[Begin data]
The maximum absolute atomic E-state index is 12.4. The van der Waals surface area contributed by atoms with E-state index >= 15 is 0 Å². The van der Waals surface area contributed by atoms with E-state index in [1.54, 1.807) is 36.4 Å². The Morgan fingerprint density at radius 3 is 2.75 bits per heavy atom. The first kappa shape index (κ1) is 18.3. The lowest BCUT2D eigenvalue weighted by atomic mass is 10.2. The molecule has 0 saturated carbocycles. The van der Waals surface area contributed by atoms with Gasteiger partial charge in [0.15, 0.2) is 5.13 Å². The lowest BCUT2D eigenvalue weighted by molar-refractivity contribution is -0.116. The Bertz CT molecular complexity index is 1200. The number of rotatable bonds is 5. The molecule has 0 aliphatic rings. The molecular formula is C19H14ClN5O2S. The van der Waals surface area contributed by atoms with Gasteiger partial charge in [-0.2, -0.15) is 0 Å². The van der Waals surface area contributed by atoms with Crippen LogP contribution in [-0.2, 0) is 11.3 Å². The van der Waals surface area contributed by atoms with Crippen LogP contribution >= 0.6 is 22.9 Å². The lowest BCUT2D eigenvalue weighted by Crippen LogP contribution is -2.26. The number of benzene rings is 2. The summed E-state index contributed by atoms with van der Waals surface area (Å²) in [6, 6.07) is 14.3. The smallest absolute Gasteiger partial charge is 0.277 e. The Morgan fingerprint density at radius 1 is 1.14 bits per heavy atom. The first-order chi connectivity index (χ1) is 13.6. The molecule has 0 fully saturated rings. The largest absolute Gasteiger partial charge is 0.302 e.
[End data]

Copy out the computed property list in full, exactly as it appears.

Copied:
The maximum absolute atomic E-state index is 12.4. The van der Waals surface area contributed by atoms with E-state index >= 15 is 0 Å². The van der Waals surface area contributed by atoms with E-state index in [1.54, 1.807) is 36.4 Å². The Morgan fingerprint density at radius 3 is 2.75 bits per heavy atom. The first kappa shape index (κ1) is 18.3. The lowest BCUT2D eigenvalue weighted by atomic mass is 10.2. The molecule has 0 saturated carbocycles. The van der Waals surface area contributed by atoms with Gasteiger partial charge in [0.15, 0.2) is 5.13 Å². The lowest BCUT2D eigenvalue weighted by molar-refractivity contribution is -0.116. The Bertz CT molecular complexity index is 1200. The number of rotatable bonds is 5. The molecule has 0 aliphatic rings. The molecular formula is C19H14ClN5O2S. The van der Waals surface area contributed by atoms with Gasteiger partial charge in [-0.2, -0.15) is 0 Å². The van der Waals surface area contributed by atoms with Crippen LogP contribution in [-0.2, 0) is 11.3 Å². The van der Waals surface area contributed by atoms with Crippen LogP contribution >= 0.6 is 22.9 Å². The lowest BCUT2D eigenvalue weighted by Crippen LogP contribution is -2.26. The number of benzene rings is 2. The summed E-state index contributed by atoms with van der Waals surface area (Å²) in [6, 6.07) is 14.3. The smallest absolute Gasteiger partial charge is 0.277 e. The Morgan fingerprint density at radius 1 is 1.14 bits per heavy atom. The first-order chi connectivity index (χ1) is 13.6. The molecule has 0 fully saturated rings. The largest absolute Gasteiger partial charge is 0.302 e.